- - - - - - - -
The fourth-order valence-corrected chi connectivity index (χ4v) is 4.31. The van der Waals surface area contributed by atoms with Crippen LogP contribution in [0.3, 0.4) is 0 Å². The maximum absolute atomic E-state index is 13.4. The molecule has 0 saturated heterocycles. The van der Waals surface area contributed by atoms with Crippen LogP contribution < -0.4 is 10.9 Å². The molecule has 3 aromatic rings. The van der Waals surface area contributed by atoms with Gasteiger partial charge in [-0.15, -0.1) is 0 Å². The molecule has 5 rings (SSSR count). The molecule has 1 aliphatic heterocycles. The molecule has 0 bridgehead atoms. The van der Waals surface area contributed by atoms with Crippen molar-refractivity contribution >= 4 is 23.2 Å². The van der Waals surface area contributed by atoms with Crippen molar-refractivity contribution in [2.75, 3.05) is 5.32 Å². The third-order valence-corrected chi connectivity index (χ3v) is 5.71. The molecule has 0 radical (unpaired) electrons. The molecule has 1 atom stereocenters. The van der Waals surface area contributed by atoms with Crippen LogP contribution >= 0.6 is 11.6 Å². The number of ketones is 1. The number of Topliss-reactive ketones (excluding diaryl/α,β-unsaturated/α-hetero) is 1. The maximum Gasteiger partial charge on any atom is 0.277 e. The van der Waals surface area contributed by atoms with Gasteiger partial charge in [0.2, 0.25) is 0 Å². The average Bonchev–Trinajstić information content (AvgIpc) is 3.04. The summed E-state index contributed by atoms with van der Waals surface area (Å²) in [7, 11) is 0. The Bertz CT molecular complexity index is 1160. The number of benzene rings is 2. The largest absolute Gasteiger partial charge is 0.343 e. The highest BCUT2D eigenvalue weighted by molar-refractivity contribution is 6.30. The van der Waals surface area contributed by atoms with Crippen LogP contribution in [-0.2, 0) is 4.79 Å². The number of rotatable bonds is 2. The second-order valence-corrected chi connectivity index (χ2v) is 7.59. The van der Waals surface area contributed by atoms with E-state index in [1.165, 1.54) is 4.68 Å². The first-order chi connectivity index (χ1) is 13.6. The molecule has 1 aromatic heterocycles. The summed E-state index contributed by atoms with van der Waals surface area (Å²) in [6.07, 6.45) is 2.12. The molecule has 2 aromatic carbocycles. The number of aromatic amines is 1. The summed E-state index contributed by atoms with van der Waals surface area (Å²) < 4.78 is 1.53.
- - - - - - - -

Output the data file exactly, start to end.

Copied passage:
The fourth-order valence-corrected chi connectivity index (χ4v) is 4.31. The van der Waals surface area contributed by atoms with Crippen LogP contribution in [0.3, 0.4) is 0 Å². The maximum absolute atomic E-state index is 13.4. The molecule has 0 saturated heterocycles. The van der Waals surface area contributed by atoms with Crippen LogP contribution < -0.4 is 10.9 Å². The molecule has 3 aromatic rings. The van der Waals surface area contributed by atoms with Gasteiger partial charge in [-0.15, -0.1) is 0 Å². The molecule has 5 rings (SSSR count). The molecule has 1 aliphatic heterocycles. The molecule has 0 bridgehead atoms. The van der Waals surface area contributed by atoms with Crippen molar-refractivity contribution >= 4 is 23.2 Å². The van der Waals surface area contributed by atoms with Crippen molar-refractivity contribution in [2.75, 3.05) is 5.32 Å². The third-order valence-corrected chi connectivity index (χ3v) is 5.71. The molecule has 0 radical (unpaired) electrons. The molecule has 1 atom stereocenters. The van der Waals surface area contributed by atoms with Crippen LogP contribution >= 0.6 is 11.6 Å². The number of ketones is 1. The number of Topliss-reactive ketones (excluding diaryl/α,β-unsaturated/α-hetero) is 1. The maximum Gasteiger partial charge on any atom is 0.277 e. The van der Waals surface area contributed by atoms with Gasteiger partial charge in [0.2, 0.25) is 0 Å². The average Bonchev–Trinajstić information content (AvgIpc) is 3.04. The summed E-state index contributed by atoms with van der Waals surface area (Å²) in [7, 11) is 0. The Bertz CT molecular complexity index is 1160. The number of benzene rings is 2. The largest absolute Gasteiger partial charge is 0.343 e. The highest BCUT2D eigenvalue weighted by molar-refractivity contribution is 6.30. The van der Waals surface area contributed by atoms with Crippen LogP contribution in [-0.2, 0) is 4.79 Å². The number of rotatable bonds is 2. The second-order valence-corrected chi connectivity index (χ2v) is 7.59. The van der Waals surface area contributed by atoms with E-state index in [1.165, 1.54) is 4.68 Å². The first-order chi connectivity index (χ1) is 13.6. The molecule has 1 aromatic heterocycles. The summed E-state index contributed by atoms with van der Waals surface area (Å²) in [6.07, 6.45) is 2.12. The molecule has 2 aromatic carbocycles. The number of aromatic amines is 1. The summed E-state index contributed by atoms with van der Waals surface area (Å²) < 4.78 is 1.53.